Strawberry Hospital: When it comes to composing my songs, and the sounds that I design to use within my songs, my primary inspiration is drawn from other musicians. My influences include a wide range of genres (ex: doom metal, denpa, shoegaze, trance, baroque, IDM, industrial, free jazz, etc). Although I do frequently listen to and work with current artists, I tend to gravitate a bit more toward music that was created around 1980-2010. I remember being about 7 years old and constantly searching for new bands on forums, college radio stations, genre tags on MySpace, etc. This is how I stumbled across artists such as early Bjork and My Dying Bride which you can probably still hear traces of in what I create today. Since then, my habits have stayed the same. As for the lyrics in my songs and aesthetics… most of that is derived from non-musical sources. My lyrics frequently cover emotionally heavy or taboo topics and many of the songs’ lyrics pertain to my own life experiences. I also often dedicate pieces to people I know/have known and sentimental objects + what they mean to me. Since many of these topics are deeply personal, I use figurative language as a means of obscuring detail without compromising sentiment.

Me: Can you describe your creative process?

Strawberry Hospital: My creative process has changed quite a bit in the years since I began making my own music. Initially, I didn’t have much direction. A lot of what I made back then was simple and slightly superficial, in my opinion. As I gained more experience and skill, I had this strong urge to purge my previous work and start fresh. I wanted to start a project that could be something I would feel proud of, and something that was an accurate reflection of my own personality and identity. Thus, I created Strawberry Hospital. Even since the beginning of this project, my creative process was constantly developing. With each record, I try to bring something new to the table. Otherwise, it gets boring for me. If I can impress myself, it’s more likely that others will appreciate it too. Most of the time between records is spent sketching and allowing my life to develop. Throughout that period, I write lyrics, and pick my favorite sketches and match them with the lyrics. Only after that do I actually record the song.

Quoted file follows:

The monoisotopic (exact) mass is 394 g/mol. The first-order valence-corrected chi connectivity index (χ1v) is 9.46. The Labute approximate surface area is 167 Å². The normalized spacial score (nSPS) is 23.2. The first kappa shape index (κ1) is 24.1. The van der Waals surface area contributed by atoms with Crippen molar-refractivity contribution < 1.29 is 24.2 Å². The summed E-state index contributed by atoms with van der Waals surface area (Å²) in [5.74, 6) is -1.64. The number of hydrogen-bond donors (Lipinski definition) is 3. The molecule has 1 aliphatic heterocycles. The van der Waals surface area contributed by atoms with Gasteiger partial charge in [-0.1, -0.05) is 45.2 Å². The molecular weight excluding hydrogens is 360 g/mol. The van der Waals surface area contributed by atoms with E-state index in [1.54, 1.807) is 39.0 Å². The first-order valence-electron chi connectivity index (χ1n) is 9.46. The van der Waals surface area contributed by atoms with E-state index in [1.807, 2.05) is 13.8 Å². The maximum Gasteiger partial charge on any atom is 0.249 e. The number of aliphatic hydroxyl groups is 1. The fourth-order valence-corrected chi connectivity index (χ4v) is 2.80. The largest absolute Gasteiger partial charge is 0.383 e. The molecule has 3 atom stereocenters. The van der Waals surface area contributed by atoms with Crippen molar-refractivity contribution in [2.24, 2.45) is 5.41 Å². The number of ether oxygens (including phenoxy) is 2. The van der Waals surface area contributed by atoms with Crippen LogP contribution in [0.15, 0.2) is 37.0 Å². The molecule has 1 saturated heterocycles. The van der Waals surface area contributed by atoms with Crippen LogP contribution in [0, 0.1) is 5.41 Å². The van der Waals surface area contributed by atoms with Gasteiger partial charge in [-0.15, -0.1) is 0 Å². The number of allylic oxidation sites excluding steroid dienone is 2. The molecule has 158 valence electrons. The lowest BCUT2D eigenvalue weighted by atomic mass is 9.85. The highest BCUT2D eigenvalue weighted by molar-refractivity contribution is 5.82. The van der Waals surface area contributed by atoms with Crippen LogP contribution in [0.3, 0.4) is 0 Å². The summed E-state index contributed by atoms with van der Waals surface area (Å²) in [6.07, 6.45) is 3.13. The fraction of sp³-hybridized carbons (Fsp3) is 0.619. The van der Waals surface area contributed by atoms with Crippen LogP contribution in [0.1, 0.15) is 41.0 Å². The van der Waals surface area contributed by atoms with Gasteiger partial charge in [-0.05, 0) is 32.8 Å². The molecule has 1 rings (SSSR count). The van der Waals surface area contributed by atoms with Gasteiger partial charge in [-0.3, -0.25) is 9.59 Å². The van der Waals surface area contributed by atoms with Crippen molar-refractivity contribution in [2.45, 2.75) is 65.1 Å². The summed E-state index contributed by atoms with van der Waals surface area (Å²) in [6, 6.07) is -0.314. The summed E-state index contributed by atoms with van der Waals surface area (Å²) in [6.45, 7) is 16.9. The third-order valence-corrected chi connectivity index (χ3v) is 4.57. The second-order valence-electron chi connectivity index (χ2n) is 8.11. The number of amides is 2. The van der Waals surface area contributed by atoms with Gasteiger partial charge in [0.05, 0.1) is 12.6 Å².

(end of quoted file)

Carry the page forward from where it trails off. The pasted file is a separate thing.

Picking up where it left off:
Me: How did you come up with your specific sound?

Strawberry Hospital: I think the reason Strawberry Hospital l sounds the way it does is… I can never really decide what I want to make! one week I’ll listen to a lot of J-pop and think to myself “okay this next album is going to be a pop record” and then later on I listen to a lot of DSBM or noise and think “no no scratch that, THIS is what I want”. Repeatedly, I revisit different projects and add new sounds based on these polarizing impulsive creative decisions and somehow it just works out. Then, I can listen back to a song and feel that it’s representative of almost every facet of myself.

If you’re eager to expand your listening habits, I’ve compiled a short Spotify playlist of some of my favorite blackgaze songs for your listening pleasure. 

While they aren’t blackgaze per se, I would just like to add a special shoutout to my favorite black metal band, Gris. If you like any of this stuff, you’ll be sure to like them as well. I’ve added a link to their bandcamp page below.

About Max Kutson

Max is a freshman studying CS whose main musical interests lie in internet-based rap scenes such as hyperpop, surge/hexd, and cloud rap. He also has a soft spot for post-hardcore and emo revival, especially Cap'n Jazz and the Brave Little Abacus. He makes music under the name monom (